I can understand someone not liking romance, even though I usually enjoy it provided it’s not overly sappy. But no one’s personal preference for certain types of stories and not others explains why we need the term “chick flick,” and especially not why it so often seems to be used as a derogatory term. Do the men who don’t like “chick flicks” prefer movies with only men? Is that what it boils down to?

I’m reminded of a line from Frank Herbert’s Dune regarding taking the “waters of life.” It mentions the place in their minds the Bene Gesserit mother superiors (women) fear to go, a place they believe only the fabled Kwisatz Haderach (a man) can access. The Kwisatz Haderach, once he accesses that place, becomes a superior being destined to lead his people to freedom. I wonder about the allegory Herbert intended, if any. Is there a place like that inside the female psyche, where some of the toughest men fear to go? Is that what they fear about “chick flicks?” Will they gain power if they find a way to access that, or will they lose power, possibly even die, as many men did who attempted to become the Kwisatz Haderach? Or will they simply gain a broader understanding of life and the world around them? In that case, maybe it’s worth a shot.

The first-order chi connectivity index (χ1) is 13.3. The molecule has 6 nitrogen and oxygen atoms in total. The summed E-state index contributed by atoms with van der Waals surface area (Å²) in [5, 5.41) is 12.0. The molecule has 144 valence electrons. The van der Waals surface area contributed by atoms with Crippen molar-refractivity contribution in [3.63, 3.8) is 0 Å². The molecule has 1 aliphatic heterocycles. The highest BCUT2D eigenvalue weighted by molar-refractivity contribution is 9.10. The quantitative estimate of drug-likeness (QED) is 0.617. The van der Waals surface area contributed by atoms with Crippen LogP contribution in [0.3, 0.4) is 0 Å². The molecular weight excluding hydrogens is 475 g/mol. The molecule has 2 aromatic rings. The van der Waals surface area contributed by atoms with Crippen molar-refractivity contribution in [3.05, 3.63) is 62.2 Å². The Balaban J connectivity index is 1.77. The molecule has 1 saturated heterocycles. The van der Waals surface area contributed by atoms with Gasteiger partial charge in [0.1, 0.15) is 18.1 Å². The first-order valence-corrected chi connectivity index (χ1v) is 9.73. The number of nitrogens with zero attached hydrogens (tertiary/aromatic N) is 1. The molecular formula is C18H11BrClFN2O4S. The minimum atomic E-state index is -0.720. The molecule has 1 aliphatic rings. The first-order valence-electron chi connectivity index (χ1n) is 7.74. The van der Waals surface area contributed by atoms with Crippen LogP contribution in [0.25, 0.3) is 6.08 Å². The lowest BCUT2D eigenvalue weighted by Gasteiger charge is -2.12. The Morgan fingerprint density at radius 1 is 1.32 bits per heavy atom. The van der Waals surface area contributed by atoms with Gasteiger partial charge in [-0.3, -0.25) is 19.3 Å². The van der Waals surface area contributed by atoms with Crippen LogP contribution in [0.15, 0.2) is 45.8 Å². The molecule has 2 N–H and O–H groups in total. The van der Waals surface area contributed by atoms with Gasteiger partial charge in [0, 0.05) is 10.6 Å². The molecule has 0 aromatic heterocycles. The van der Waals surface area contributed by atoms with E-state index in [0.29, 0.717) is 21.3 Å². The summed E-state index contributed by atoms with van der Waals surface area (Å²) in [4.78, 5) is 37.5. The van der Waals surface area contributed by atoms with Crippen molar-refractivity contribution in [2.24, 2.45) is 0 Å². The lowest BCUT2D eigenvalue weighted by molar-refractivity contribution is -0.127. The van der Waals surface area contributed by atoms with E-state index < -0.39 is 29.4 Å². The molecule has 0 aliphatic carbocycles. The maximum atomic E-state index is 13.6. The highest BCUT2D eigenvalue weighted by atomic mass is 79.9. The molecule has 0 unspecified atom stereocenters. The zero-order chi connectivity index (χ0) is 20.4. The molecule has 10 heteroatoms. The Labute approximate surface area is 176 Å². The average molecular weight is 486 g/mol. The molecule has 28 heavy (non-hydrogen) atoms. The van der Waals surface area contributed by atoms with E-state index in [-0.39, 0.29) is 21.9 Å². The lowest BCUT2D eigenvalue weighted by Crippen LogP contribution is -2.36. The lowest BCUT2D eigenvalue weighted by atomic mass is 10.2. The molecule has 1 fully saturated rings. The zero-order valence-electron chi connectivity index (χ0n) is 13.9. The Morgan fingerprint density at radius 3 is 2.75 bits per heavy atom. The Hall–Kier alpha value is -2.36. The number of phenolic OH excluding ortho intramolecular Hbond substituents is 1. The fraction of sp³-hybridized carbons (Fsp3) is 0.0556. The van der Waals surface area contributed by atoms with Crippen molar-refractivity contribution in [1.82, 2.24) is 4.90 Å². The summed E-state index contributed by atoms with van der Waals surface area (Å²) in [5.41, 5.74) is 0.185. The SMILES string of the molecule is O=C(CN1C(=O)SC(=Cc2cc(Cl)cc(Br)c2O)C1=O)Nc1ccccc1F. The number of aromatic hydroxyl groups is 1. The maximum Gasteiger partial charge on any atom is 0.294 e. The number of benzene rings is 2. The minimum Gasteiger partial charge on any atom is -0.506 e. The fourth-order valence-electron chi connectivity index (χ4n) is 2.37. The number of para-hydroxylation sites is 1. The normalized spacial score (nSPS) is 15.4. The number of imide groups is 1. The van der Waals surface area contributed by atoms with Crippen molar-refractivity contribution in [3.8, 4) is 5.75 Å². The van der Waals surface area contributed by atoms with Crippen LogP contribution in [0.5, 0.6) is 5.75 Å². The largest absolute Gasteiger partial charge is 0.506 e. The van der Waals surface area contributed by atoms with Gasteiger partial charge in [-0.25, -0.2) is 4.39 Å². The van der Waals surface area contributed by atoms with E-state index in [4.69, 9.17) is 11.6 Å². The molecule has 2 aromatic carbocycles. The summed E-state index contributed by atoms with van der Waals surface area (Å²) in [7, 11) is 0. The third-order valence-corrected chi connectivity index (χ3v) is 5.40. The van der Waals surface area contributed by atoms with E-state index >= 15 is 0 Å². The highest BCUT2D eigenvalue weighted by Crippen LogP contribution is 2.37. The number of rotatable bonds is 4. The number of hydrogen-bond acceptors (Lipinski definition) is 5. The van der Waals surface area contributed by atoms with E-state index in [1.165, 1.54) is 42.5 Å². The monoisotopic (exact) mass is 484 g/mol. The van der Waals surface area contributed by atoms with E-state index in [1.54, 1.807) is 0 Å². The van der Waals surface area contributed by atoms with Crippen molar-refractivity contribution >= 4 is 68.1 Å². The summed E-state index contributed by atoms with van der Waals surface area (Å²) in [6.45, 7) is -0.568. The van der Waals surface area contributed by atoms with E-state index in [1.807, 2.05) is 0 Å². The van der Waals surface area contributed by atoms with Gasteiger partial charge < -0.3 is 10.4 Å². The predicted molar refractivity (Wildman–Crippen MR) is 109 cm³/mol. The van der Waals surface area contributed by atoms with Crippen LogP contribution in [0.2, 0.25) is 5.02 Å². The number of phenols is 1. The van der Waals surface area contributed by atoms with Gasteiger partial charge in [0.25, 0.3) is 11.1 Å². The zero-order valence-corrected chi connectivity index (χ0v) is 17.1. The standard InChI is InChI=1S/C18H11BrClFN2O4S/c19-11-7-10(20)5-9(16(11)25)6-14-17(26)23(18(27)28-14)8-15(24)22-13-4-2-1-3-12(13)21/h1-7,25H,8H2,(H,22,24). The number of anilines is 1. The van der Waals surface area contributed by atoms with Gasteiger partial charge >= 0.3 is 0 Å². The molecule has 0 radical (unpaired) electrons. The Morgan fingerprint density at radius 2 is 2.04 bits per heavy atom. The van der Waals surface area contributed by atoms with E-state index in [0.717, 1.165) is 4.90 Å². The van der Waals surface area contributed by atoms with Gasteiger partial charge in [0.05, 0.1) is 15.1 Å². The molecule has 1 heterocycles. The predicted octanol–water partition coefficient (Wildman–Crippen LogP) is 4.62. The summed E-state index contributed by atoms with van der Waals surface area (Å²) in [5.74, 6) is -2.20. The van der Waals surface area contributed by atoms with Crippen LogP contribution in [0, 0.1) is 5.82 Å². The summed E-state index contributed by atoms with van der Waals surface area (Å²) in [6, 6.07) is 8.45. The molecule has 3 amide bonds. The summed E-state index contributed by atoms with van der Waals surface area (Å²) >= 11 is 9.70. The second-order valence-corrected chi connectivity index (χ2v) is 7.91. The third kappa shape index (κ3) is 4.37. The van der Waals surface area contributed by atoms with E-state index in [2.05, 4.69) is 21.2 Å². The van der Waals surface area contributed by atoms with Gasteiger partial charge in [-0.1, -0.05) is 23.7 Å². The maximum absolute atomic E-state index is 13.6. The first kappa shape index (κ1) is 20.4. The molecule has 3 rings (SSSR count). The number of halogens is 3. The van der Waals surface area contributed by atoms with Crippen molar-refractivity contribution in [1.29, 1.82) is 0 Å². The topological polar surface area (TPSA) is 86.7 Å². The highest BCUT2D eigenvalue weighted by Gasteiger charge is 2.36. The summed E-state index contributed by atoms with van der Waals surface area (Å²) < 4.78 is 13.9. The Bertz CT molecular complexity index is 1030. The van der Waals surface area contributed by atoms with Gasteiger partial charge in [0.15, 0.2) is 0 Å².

Gloria Steinem makes an interesting observation about power, and about nouns and adjectives in labels:

“Just as there are “novelists” and then “women novelists,” there are “movies” and then “chick flicks.” Whoever is in power takes over the noun — and the norm — while the less powerful get an adjective. Thus, we read about “African American doctors” but not “European American doctors,” “Hispanic leaders” but not “Anglo leaders,” “gay soldiers” but not “heterosexual soldiers,” and so on.” (read article)